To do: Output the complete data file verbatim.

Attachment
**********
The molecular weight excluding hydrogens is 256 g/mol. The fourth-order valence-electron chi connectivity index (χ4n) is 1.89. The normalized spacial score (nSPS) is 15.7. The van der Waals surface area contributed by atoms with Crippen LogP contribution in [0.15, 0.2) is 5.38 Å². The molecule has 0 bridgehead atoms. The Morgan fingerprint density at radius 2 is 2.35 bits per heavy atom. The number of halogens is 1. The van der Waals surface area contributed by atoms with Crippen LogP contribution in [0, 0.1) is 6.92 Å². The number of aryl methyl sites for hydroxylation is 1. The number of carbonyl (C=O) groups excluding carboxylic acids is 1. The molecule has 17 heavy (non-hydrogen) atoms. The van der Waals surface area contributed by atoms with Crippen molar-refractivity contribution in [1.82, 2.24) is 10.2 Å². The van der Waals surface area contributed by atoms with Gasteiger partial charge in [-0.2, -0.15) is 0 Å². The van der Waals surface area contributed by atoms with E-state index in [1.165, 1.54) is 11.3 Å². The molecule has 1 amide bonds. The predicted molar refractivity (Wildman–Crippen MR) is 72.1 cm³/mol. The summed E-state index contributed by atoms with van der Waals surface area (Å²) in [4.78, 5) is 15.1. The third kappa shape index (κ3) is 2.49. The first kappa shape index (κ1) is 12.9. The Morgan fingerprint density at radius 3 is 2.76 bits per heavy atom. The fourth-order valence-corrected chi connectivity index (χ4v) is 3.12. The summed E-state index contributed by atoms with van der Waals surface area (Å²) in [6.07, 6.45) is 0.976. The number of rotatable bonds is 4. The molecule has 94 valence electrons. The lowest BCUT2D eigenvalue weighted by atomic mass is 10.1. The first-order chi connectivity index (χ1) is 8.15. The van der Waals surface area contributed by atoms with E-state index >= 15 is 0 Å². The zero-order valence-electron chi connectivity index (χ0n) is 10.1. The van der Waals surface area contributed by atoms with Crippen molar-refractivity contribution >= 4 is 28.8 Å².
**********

The molecular weight excluding hydrogens is 256 g/mol. The fourth-order valence-electron chi connectivity index (χ4n) is 1.89. The normalized spacial score (nSPS) is 15.7. The van der Waals surface area contributed by atoms with Crippen LogP contribution in [0.15, 0.2) is 5.38 Å². The molecule has 0 bridgehead atoms. The Morgan fingerprint density at radius 2 is 2.35 bits per heavy atom. The number of halogens is 1. The van der Waals surface area contributed by atoms with Crippen LogP contribution in [0, 0.1) is 6.92 Å². The number of aryl methyl sites for hydroxylation is 1. The number of carbonyl (C=O) groups excluding carboxylic acids is 1. The molecule has 17 heavy (non-hydrogen) atoms. The van der Waals surface area contributed by atoms with Crippen molar-refractivity contribution in [1.82, 2.24) is 10.2 Å². The van der Waals surface area contributed by atoms with Gasteiger partial charge in [-0.2, -0.15) is 0 Å². The van der Waals surface area contributed by atoms with E-state index in [1.165, 1.54) is 11.3 Å². The molecule has 1 amide bonds. The predicted molar refractivity (Wildman–Crippen MR) is 72.1 cm³/mol. The summed E-state index contributed by atoms with van der Waals surface area (Å²) in [4.78, 5) is 15.1. The third kappa shape index (κ3) is 2.49. The first kappa shape index (κ1) is 12.9. The Morgan fingerprint density at radius 3 is 2.76 bits per heavy atom. The fourth-order valence-corrected chi connectivity index (χ4v) is 3.12. The summed E-state index contributed by atoms with van der Waals surface area (Å²) in [6.07, 6.45) is 0.976. The number of rotatable bonds is 4. The molecule has 94 valence electrons. The lowest BCUT2D eigenvalue weighted by atomic mass is 10.1. The first-order chi connectivity index (χ1) is 8.15. The van der Waals surface area contributed by atoms with E-state index >= 15 is 0 Å². The zero-order valence-electron chi connectivity index (χ0n) is 10.1. The van der Waals surface area contributed by atoms with Crippen molar-refractivity contribution >= 4 is 28.8 Å².